10. "Sentences imposed by the trial court, if within statutory limits and if not based on some unpermissible factor, are not subject to appellate review." Syllabus Point 4, State v. Goodnight, 169 W.Va. 366, 287 S.E.2d 504 (1982).

Darrell V. McGraw Jr., Attorney General, Scott E. Johnson, Assistant Attorney General, Charleston, for Appellee.

James E. Hawkins Jr., Rexroad and Rexroad, Buckhannon, for Appellant.

RECHT, Justice.

The defendant, Chester Houston, was convicted in the Circuit Court of Upshur County of one count of delivery of a controlled substance (marijuana). Upon that conviction, the defendant was sentenced to one to five years in the West Virginia Penitentiary, which was suspended, with probation being granted conditioned upon serving 120 days in the Upshur County Jail.

On appeal, the defendant assigns as error the trial court's refusal to direct a verdict of acquittal on the issue of entrapment; and the trial court's imposition of a sentence that was excessive under the circumstances. We do not find merit in either of the defendant's contentions and affirm the conviction.

I. FACTS

On December 15, 1992, Deputy Richard Bennett (herein "Bennett"), a narcotics task force officer with the Upshur County Sheriff's Department, and Eddie Bennington (herein "Bennington"), a confidential informant who was working with Bennett, drove to the defendant's apartment complex for the purpose of purchasing marijuana from the defendant. 1 In order that the prospective transaction could be recorded, Bennington was equipped with a hidden body microphone which was being monitored and taped by Bennett from a vehicle strategically parked to capture the conversation between Bennington and the defendant. 2 Bennington found the defendant outside his apartment complex working on his automobile. When Bennington approached the defendant, the following colloquy occurred: 3

Informant--Ronny told me earlier I might be able to get a bag 4 off of you, man.

Chez--Who?

Informant--Ronnie B____.

Chez--I can't now.

Informant--Can't now, huh?

Chez--I just sold the last one a little while ago.

Informant--Just a little while ago? S[--]t. When will you get anymore? Do you know?

Chez--I don't know.

Later in the same conversation, there was some discussion which could be interpreted as inquiring whether the defendant could acquire more marijuana since he had "sold the last one a little while ago." The audio portion of this phase of the conversation between Bennington and the defendant was of poor quality, with the transcribed tape containing many inaudible statements. However, there could be little doubt that the essence of the conversation is that Bennington would be returning the next day in an attempt to purchase some marijuana from the defendant. 5 Following this meeting, Bennett instructed Bennington to return the next day to repeat his efforts to purchase marijuana from the defendant.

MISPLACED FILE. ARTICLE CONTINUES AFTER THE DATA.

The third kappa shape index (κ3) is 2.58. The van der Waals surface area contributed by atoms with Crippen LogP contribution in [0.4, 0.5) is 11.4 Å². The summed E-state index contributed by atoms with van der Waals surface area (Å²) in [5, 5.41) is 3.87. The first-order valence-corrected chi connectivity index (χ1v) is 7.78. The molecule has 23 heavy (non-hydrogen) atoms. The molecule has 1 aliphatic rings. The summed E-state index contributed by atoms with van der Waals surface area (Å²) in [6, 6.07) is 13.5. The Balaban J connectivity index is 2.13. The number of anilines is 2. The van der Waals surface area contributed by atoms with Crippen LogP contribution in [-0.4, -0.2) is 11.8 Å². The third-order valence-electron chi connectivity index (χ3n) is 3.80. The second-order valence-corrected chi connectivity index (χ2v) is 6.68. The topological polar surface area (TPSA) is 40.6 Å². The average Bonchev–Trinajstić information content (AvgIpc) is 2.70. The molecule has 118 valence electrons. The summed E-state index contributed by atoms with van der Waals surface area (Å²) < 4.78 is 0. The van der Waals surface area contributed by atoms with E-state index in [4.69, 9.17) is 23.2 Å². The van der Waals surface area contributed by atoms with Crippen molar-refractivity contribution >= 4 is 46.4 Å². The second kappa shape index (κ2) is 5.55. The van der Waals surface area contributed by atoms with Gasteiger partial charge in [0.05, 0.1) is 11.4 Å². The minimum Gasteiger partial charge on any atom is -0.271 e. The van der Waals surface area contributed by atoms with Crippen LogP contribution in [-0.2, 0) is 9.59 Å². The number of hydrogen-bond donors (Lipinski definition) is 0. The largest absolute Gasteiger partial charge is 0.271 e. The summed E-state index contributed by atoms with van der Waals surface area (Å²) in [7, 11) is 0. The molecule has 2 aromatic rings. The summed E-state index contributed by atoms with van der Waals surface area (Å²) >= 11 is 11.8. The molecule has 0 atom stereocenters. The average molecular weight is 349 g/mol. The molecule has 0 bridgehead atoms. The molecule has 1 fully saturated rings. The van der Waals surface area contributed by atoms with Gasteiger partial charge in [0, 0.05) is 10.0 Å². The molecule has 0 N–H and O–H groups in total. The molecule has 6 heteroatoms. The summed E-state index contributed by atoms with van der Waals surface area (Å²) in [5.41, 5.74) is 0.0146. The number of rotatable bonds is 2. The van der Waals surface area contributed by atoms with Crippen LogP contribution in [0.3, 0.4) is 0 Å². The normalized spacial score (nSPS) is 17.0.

What occurred the next day is not entirely captured on tape since Bennington returned to the defendant's apartment without the hidden body microphone and without any funds to complete the transaction. However, according to Bennington's in-court testimony, he returned to the defendant's apartment the next morning (December 16, 1992) when what occurred is best described in Bennington's own words:

Q Okay and could you tell us what happened when you went back that next morning?

A He went somewhere, when I got there, he went somewhere else and he got some and he came back.

Q He got some what?

A Marijuana.

Q Okay and did you purchase the marijuana at that time?

A No, sir, I didn't.

Q Okay and why didn't you purchase it?

A Cause I didn't have the money and I did have the officer, you know.

Q Okay, and did you--so--did you indicate to him that you would come back later, or--

A Yeah, I told him I had to go get the money off either my brother or my mother.

Q Off of who?

A My brother or my mother.

Q Okay. So did you--you left at that time?

A Yes, sir, I did.

Q But he'd shown you the marijuana.

A Yes, sir.

Later that same day, Bennington and Bennett returned to the defendant's residence. Mr. Bennington was now wearing the hidden body microphone and was monitored and taped by Bennett. During this return visit, Bennington purchased 2.27 grams of marijuana from the defendant for thirty dollars. The entire transaction was recorded; however, significant portions of the discussion were inaudible.

The defendant was indicted on May 10, 1993, for unlawfully and feloniously delivering a controlled substance in violation of W. Va.Code 60A-4-401(a) (1983). 6

At trial, Bennington admitted on cross-examination that he persisted in his efforts to purchase marijuana from the defendant on several occasions prior and subsequent to December 15, 1992. On each of these occasions, the defendant would refuse to deal with Bennington. Mr. Bennington admitted that at the time of the delivery of marijuana, which formed the basis of the...